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our group previously reported a Nafion/ruthenium oxide pyrochlore chemically modified electrode for the selective determination of DA in the presence of high concentrations of AA at physiological pH.35 Significant advantages have been achieved by combining the electrocatalytic function of the catalyst with the charge-exclusion and preconcentration features of Nafion. Combining the interesting concepts mentioned above, we report here an improved voltammetric method for the determination of UA or DA in the presence of a high concentration of AA using electrochemically pretreated clay-modified electrodes by square wave voltammetry (SWV). The modified electrodes were prepared on the surface of glassy carbon electrodes (GCEs) to prevent the swelling of electrode material after repetitive measurements. The clay used to construct the electrode in this study is nontronite, in which at least half of the aluminum ions within the clay are replaced by iron.36 According to Pearson’s principle, hard acids prefer to bind to hard bases, and soft acids prefer to bind to soft bases.37 Lighter transition metals in higher oxidation states, such as Fe3+, are hard acids, while UA or DA is apparently a hard base. Therefore, a preanodized procedure can, in effect, convert all of the iron in the nontronite into Fe3+ form or even higher oxidation state and results in a very strong complexing force with UA or DA. In this paper, the optimal experimental conditions are thoroughly investigated. The electrochemically pretreated clay-modified electrode is also applied to the selective determination of UA in urine samples. EXPERIMENTAL SECTION Chemicals and Reagents. Nafion perfluorinated ion-exchange powder, 5 wt % solution in a mixture of lower aliphatic alcohols and 10% water, was obtained from Aldrich. Standard clay mineral, nontronite (SWa-1, ferruginous smectite), was purchased from the Source Clay Minerals Repository (University of Missouri). UA (Sigma), DA (Sigma), AA (Wako), and all the other compounds (ACS-certified reagent grade) used in this work were prepared without further purification in doubly distilled deionized water. Apparatus. Electrochemistry was performed on a Bioanalytical Systems (West Lafayette, IN) BAS-50W electrochemical analyzer. A BAS Model VC-2 electrochemical cell was employed in these experiments. The three-electrode system consisted of an Ag/AgCl reference electrode (Model RE-5, BAS), a platinum wire auxiliary electrode, and one of the following working electrodes: a GCE, a Nafion-coated GCE, a nontronite-coated GCE, a Nafion/nontronite-coated GCE, or a Nafion-coated claymodified electrode. Since dissolved oxygen did not interfere with the anodic voltammetry, no deaeration was performed. Procedure. Clay colloids were prepared in the sodium form as previously described.38 Nafion-coated GCE was prepared by spin-coating 10 µL of 2 wt % Nafion on the GCE surface at 3000 rpm. In the preparation of the nontronite-coated GCE, the clay film was prepared by spin-coating 10 µL of a clay colloid (0.1 wt % in ethanol) onto a clean GCE surface at 3000 rpm. As for the Nafion/nontronite-coated GCEs, different ratios of the Nafion/ nontronite solution were first prepared based on the experimental requirement. The Nafion/nontronite solution (10 µL) was then spin-coated onto the GCE surface at 3000 rpm. A uniform thin (36) Jaynes, W. F.; Bigham, J. M. Clay. Clay Miner. 1987, 35, 440. (37) March, J. Advanced Organic Chemistry, 4th ed.; John Wiley & Sons: New York, 1992; pp 261-263. (38) Zen, J.-M.; Jeng, S.-H.; Chen, H.-J. J. Electroanal. Chem. 1996, 408, 157.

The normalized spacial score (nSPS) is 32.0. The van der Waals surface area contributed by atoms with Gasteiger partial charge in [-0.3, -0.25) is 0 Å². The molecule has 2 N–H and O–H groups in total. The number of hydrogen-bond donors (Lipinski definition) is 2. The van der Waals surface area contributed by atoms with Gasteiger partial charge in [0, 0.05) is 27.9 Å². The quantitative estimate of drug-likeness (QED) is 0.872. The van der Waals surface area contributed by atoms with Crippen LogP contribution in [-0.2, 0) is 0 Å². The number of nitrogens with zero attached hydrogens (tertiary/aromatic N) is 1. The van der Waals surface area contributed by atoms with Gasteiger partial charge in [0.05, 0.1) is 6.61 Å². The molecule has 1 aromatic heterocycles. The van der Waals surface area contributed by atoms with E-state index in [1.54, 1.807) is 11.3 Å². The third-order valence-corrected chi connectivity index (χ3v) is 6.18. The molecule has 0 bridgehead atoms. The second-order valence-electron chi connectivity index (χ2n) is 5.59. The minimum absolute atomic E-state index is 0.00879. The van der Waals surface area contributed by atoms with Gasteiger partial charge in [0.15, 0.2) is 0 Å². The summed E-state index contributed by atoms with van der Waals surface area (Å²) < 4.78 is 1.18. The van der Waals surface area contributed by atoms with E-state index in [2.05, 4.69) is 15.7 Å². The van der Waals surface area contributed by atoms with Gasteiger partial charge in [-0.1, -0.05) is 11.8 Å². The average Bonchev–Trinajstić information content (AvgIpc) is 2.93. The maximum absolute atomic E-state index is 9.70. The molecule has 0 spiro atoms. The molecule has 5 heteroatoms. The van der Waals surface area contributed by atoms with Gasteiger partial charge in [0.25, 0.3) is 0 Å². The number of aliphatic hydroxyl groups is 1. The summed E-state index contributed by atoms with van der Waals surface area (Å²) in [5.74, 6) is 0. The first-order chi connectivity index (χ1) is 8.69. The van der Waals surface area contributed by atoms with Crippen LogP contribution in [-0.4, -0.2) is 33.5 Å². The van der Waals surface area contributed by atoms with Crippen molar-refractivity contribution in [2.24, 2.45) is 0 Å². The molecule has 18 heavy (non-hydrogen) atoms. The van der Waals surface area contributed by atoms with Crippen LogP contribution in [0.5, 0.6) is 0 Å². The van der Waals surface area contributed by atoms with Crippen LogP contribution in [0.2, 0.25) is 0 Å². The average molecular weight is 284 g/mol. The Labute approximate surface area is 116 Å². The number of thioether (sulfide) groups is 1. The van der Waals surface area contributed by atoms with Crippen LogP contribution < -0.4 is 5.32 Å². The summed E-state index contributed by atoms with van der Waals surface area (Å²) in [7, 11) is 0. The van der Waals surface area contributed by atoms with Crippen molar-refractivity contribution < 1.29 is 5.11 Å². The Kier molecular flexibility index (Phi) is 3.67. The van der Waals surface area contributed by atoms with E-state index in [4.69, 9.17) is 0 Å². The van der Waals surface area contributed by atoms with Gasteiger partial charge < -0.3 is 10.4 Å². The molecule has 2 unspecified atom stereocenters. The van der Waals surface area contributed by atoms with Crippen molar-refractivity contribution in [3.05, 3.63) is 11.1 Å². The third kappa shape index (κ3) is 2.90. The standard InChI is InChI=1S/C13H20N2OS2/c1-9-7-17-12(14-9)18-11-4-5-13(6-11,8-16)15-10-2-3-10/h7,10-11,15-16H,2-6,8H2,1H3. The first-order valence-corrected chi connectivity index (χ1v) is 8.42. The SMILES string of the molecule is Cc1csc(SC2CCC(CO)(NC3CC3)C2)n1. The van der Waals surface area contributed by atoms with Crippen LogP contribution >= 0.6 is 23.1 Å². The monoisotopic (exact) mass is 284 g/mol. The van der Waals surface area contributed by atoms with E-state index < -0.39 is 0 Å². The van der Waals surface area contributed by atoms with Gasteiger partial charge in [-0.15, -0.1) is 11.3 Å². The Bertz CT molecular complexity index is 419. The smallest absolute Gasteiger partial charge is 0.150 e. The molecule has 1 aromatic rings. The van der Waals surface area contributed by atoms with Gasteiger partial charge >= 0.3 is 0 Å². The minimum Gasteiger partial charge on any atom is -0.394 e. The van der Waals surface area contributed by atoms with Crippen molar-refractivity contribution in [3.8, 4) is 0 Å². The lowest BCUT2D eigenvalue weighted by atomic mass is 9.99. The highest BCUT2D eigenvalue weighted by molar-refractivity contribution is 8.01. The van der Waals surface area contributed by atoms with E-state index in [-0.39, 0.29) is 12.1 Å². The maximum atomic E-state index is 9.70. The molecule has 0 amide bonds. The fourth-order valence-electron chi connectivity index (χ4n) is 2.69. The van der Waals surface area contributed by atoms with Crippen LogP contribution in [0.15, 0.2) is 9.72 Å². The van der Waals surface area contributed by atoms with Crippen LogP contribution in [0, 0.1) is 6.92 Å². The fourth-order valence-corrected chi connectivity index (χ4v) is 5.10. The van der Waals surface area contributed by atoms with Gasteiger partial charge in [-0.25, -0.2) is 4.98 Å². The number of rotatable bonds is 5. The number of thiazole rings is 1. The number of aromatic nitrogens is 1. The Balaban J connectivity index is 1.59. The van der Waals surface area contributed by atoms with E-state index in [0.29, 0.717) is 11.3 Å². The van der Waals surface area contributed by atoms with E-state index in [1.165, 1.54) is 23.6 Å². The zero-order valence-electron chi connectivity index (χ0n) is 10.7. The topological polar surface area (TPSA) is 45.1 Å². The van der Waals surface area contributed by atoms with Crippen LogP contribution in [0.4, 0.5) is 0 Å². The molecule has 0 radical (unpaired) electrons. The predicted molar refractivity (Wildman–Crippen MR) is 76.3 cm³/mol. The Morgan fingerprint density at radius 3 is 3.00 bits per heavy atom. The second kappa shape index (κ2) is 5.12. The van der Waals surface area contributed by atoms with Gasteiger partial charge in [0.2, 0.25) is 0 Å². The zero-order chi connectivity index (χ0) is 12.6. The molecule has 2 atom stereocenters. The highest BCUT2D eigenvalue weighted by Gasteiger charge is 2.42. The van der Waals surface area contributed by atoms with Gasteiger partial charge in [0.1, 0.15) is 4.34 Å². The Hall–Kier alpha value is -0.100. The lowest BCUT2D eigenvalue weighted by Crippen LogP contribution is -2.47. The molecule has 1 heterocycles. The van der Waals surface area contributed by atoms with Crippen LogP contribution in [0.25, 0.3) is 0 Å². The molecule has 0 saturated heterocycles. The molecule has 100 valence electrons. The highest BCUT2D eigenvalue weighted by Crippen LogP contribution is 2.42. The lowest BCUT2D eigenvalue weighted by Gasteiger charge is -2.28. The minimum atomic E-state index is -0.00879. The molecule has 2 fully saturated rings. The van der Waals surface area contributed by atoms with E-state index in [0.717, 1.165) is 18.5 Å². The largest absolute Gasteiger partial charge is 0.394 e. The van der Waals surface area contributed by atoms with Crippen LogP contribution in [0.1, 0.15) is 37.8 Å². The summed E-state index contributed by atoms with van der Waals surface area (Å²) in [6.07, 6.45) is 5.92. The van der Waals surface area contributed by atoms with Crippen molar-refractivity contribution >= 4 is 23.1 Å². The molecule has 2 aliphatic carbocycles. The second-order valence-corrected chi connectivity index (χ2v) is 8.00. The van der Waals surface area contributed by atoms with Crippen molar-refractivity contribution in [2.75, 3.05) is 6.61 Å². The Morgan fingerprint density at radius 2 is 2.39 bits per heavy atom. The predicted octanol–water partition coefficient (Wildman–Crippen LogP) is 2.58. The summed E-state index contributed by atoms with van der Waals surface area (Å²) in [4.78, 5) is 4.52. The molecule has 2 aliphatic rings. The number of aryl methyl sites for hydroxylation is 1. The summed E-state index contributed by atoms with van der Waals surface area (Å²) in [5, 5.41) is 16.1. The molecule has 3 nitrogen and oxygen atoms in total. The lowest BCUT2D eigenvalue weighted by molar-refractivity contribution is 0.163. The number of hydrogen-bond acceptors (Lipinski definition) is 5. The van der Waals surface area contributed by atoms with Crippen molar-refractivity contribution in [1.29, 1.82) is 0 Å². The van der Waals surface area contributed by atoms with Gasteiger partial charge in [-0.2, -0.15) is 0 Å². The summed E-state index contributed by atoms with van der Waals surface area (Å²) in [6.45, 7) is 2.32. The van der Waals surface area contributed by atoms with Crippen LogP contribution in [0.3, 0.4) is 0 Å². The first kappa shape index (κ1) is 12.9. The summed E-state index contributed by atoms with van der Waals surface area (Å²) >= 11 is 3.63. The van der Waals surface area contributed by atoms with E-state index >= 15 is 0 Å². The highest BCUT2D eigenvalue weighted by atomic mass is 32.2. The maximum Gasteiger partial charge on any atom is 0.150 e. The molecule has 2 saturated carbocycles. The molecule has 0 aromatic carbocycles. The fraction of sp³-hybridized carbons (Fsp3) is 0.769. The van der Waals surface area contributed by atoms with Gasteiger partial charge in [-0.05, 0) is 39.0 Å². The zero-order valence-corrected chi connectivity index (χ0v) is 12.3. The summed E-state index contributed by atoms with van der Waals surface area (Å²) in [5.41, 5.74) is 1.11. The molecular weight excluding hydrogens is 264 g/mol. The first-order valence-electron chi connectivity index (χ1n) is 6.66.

5088 Analytical Chemistry, Vol. 69, No. 24, December 15, 1997